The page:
Welcome to the sequel in our Growth Foundations series. Now that we’ve covered how technology companies utilize Acquisition Loops for swift product proliferation and securing dominant market positions, it’s time to delve into the strategies that keep users engaged, making them revisit and power use the product.
The focus of this article is to comprehend the significance of retention for the consistent growth of any brand, product, or protocol. We will unravel the concept of Habit Loops — understanding their essence, their vital role, and the approach towards creating customized one(s) for your product.
Take Instagram as an example — it has mastered the art of using powerful habit loops, which significantly contributes to its steadfast user base. People use Instagram so habitually, almost to the point where it could be viewed as excessive (and harmful), underscoring the effectiveness of these loops.
Section 1 — Revisiting Growth Loops, their Features, and the Two Macro Types
Section 2 — Retention, Habit Loops, and User Psychology
Section 3 — Organic Habit Loops, Examples, and Crafting Your Own
Section 4 — Manufactured Habit Loops; Triggers, Channels, Rewards, and Real-World Examples
Section 5 —Environment Habit Loops, Stages of the Loop, and Discovering Environment Loops
Section 6 — Recap of Key Points and Application
SECTION 1: Revisiting Growth Loops, their Features, and the Two Macro Types
Revisiting Growth Loops
Think of growth loops as self-propelling engines that continually promote user acquisition, engagement, and retention for a product or service. Imagine an ongoing cycle where the actions of users continually boost growth, resulting in an increasing number of people finding and using the platform or product. If designed correctly, this cycle can catalyze remarkable growth.
Essential Characteristics of Growth Loops
Intentional: Growth loops don’t just spontaneously occur. They have intentionally planned cycles involving user inputs, actions, and results, which drive the acquisition of new users or enhance engagement with existing ones.
Reflexive: In a growth loop, user inputs or actions produce beneficial outcomes, which in turn stimulate further inputs or actions. It’s a perpetual cycle that maintains the forward momentum.
Sustaining: The charm of a growth loop lies in its potential for longevity. Every successful loop reinvests in itself, fostering a climate for enduring growth. This self-reinforcing mechanism is what makes growth loops such an influential strategy for growing your user base and extending your product’s reach.
The Two Types of Macro Growth Loops
- Habit Loops: These loops focus on fostering repeated behavior among existing users, effectively turning these behaviors into habits. The process involves triggering user actions, rewarding the desired behavior, and reinforcing the action through positive feedback. Imagine it as a cycle of engaging, rewarding, and then reinforcing user behavior to ensure that they keep coming back to your product.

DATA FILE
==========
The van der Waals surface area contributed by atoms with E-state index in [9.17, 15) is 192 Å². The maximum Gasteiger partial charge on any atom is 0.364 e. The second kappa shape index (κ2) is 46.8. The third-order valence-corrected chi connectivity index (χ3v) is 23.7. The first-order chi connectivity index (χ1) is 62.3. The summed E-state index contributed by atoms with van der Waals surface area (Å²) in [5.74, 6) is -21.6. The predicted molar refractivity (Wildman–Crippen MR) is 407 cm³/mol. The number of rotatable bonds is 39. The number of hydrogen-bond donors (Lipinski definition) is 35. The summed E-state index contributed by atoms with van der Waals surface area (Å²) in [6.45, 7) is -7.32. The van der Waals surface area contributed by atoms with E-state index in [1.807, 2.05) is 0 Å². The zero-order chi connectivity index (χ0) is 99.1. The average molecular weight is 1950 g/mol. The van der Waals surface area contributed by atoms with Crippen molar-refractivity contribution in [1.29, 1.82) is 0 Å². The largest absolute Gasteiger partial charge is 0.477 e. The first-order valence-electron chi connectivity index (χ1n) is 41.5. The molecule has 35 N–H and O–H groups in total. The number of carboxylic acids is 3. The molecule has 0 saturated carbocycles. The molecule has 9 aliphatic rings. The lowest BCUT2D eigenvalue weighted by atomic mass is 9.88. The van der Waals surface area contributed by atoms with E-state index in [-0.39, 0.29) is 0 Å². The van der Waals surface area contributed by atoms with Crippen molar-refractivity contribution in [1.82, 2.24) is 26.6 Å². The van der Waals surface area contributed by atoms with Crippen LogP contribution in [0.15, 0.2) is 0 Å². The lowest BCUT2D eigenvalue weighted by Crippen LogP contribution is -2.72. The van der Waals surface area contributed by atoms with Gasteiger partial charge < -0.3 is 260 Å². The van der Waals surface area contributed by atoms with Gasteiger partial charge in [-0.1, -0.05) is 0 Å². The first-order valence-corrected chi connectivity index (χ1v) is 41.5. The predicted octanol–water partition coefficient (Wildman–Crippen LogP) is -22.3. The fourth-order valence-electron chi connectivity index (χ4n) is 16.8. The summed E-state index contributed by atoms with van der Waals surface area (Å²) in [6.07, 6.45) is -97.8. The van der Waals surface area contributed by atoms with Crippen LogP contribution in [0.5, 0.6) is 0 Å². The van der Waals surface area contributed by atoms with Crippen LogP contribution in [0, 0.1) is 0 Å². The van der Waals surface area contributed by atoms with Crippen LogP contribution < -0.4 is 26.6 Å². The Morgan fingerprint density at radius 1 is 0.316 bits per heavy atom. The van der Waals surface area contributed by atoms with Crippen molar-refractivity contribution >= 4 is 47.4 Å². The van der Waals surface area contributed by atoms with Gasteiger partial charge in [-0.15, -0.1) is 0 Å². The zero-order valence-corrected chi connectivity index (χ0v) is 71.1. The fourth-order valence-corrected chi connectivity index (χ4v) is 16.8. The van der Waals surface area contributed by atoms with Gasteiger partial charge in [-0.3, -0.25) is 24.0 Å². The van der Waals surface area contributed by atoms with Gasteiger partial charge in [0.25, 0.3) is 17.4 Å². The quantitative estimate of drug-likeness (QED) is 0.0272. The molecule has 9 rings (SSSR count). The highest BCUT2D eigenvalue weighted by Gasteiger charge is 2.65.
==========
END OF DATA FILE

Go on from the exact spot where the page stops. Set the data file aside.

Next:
- Acquisition Loops: As the name suggests, these loops concentrate on acquiring new users. In this article, we deep dive into acquisition loops. The methods of acquisition can vary, encompassing everything from owned product channels to marketing/sales strategies. Tactics might include referrals, leveraging user-generated content, and more.
SECTION 2 — Retention, Habit Formation, and User Psychology
Imagine having a bucket full of holes. You keep pouring water (or in our context, acquiring and activating new users), but the water continues to leak out (users leaving). That’s precisely what happens when you don’t have user retention. You’re endlessly spinning your wheels, gaining few or possibly no net users.
Hence, retention — one of the pivotal factors for any brand, product, or community — is what fuels consistent growth. It’s the key to fixing that leaking bucket.
Retention = Activation + Engagement + Resurrection.
Today we will be focusing on Engagement.
Improving retention requires a strategy to induce users to form a habit with your product and to offer them rewarding experiences. That’s where Habit Loops come into play.
In the simplest terms, we define retention as:
amount of users active within a period of time
It’s a binary concept — you either retained a user, or you didn’t. There’s no middle ground.
Engagement, on the other hand, exhibits a depth spectrum. It plays an integral part in enhancing retention.
We define engagement as:
an activated user who is within the natural frequency of usage
The ultimate goal is to instill product-related habits in users, making them more likely to be retained. Once a user is activated and starts using the product within its natural frequency, it signifies that the user has likely formed a habit.
Engagement is the starting point of this journey. To successfully engage users, we need to comprehend their psychology. If we manage to engage them well, it’s probable that they will form a habit, ultimately resulting in active (retained) users.
Building on Claude Hopkins’ Legacy
Claude Hopkins, the author of Scientific Advertising, was a seminal figure when it comes to user engagement and habit formation. He introduced the “Routine — Reward — Cue” concept, which continues to be a cardinal principle in understanding consumer behavior.